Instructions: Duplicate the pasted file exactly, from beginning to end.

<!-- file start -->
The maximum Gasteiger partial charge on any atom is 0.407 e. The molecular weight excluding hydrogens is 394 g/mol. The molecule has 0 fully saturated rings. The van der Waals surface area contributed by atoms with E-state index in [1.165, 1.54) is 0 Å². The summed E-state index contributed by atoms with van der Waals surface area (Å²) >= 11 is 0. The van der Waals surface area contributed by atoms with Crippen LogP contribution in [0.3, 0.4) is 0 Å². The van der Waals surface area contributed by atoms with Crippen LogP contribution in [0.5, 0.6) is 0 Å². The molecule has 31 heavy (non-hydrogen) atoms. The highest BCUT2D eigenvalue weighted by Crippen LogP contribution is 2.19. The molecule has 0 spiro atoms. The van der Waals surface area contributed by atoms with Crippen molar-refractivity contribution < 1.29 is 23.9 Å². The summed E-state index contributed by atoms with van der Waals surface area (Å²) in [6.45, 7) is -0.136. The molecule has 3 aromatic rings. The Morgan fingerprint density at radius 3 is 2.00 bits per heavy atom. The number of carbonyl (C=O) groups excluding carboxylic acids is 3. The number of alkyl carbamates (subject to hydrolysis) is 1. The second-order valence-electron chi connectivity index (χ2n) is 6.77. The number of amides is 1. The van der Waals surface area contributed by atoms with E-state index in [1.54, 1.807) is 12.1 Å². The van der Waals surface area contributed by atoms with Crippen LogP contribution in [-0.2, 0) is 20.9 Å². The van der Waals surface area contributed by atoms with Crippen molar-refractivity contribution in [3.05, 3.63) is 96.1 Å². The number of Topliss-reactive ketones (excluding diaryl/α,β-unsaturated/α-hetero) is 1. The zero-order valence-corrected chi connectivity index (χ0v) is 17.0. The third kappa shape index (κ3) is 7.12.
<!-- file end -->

The maximum Gasteiger partial charge on any atom is 0.407 e. The molecular weight excluding hydrogens is 394 g/mol. The molecule has 0 fully saturated rings. The van der Waals surface area contributed by atoms with E-state index in [1.165, 1.54) is 0 Å². The summed E-state index contributed by atoms with van der Waals surface area (Å²) >= 11 is 0. The van der Waals surface area contributed by atoms with Crippen LogP contribution in [0.3, 0.4) is 0 Å². The van der Waals surface area contributed by atoms with Crippen LogP contribution in [0.5, 0.6) is 0 Å². The molecule has 31 heavy (non-hydrogen) atoms. The highest BCUT2D eigenvalue weighted by Crippen LogP contribution is 2.19. The molecule has 0 spiro atoms. The van der Waals surface area contributed by atoms with Crippen molar-refractivity contribution < 1.29 is 23.9 Å². The summed E-state index contributed by atoms with van der Waals surface area (Å²) in [6.45, 7) is -0.136. The molecule has 3 aromatic rings. The Morgan fingerprint density at radius 3 is 2.00 bits per heavy atom. The number of carbonyl (C=O) groups excluding carboxylic acids is 3. The number of alkyl carbamates (subject to hydrolysis) is 1. The second-order valence-electron chi connectivity index (χ2n) is 6.77. The number of amides is 1. The van der Waals surface area contributed by atoms with E-state index in [1.54, 1.807) is 12.1 Å². The van der Waals surface area contributed by atoms with Crippen LogP contribution in [-0.2, 0) is 20.9 Å². The van der Waals surface area contributed by atoms with Crippen molar-refractivity contribution in [3.05, 3.63) is 96.1 Å². The number of Topliss-reactive ketones (excluding diaryl/α,β-unsaturated/α-hetero) is 1. The zero-order valence-corrected chi connectivity index (χ0v) is 17.0. The third kappa shape index (κ3) is 7.12.